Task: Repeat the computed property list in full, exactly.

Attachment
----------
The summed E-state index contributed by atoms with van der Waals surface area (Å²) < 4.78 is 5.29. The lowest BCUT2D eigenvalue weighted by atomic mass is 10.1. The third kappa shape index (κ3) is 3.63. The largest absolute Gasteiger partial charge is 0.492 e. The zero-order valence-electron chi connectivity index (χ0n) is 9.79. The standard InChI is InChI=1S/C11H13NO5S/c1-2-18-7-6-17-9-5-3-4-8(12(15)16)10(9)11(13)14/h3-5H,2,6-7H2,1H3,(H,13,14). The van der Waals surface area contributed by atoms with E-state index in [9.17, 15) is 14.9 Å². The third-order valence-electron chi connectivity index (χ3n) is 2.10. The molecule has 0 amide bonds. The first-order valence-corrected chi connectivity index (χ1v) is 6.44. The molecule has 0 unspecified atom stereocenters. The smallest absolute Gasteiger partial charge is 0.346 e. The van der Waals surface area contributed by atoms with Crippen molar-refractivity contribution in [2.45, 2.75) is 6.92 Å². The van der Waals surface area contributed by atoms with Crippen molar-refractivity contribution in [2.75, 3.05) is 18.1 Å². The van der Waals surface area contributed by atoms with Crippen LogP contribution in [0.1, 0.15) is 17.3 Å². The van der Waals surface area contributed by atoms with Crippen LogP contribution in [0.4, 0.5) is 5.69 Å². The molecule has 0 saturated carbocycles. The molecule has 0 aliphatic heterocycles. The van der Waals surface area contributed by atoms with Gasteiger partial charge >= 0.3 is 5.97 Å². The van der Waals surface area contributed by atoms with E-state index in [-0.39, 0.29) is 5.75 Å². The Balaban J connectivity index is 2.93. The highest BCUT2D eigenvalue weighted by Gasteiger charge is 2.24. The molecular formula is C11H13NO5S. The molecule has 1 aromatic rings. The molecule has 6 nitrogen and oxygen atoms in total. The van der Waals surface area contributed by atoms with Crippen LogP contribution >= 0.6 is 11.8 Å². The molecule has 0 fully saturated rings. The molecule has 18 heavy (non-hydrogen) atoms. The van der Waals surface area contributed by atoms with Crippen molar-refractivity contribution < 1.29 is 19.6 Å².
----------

The summed E-state index contributed by atoms with van der Waals surface area (Å²) < 4.78 is 5.29. The lowest BCUT2D eigenvalue weighted by atomic mass is 10.1. The third kappa shape index (κ3) is 3.63. The largest absolute Gasteiger partial charge is 0.492 e. The zero-order valence-electron chi connectivity index (χ0n) is 9.79. The standard InChI is InChI=1S/C11H13NO5S/c1-2-18-7-6-17-9-5-3-4-8(12(15)16)10(9)11(13)14/h3-5H,2,6-7H2,1H3,(H,13,14). The van der Waals surface area contributed by atoms with E-state index in [9.17, 15) is 14.9 Å². The third-order valence-electron chi connectivity index (χ3n) is 2.10. The molecule has 0 amide bonds. The first-order valence-corrected chi connectivity index (χ1v) is 6.44. The molecule has 0 unspecified atom stereocenters. The smallest absolute Gasteiger partial charge is 0.346 e. The van der Waals surface area contributed by atoms with Crippen molar-refractivity contribution in [2.45, 2.75) is 6.92 Å². The van der Waals surface area contributed by atoms with Crippen molar-refractivity contribution in [2.75, 3.05) is 18.1 Å². The van der Waals surface area contributed by atoms with Crippen LogP contribution in [0.1, 0.15) is 17.3 Å². The van der Waals surface area contributed by atoms with Crippen LogP contribution in [0.4, 0.5) is 5.69 Å². The molecule has 0 saturated carbocycles. The molecule has 0 aliphatic heterocycles. The van der Waals surface area contributed by atoms with Gasteiger partial charge >= 0.3 is 5.97 Å². The van der Waals surface area contributed by atoms with E-state index in [-0.39, 0.29) is 5.75 Å². The Balaban J connectivity index is 2.93. The highest BCUT2D eigenvalue weighted by Gasteiger charge is 2.24. The molecular formula is C11H13NO5S. The molecule has 1 aromatic rings. The molecule has 6 nitrogen and oxygen atoms in total. The van der Waals surface area contributed by atoms with Crippen LogP contribution >= 0.6 is 11.8 Å². The molecule has 0 fully saturated rings. The molecule has 18 heavy (non-hydrogen) atoms. The van der Waals surface area contributed by atoms with Crippen molar-refractivity contribution < 1.29 is 19.6 Å².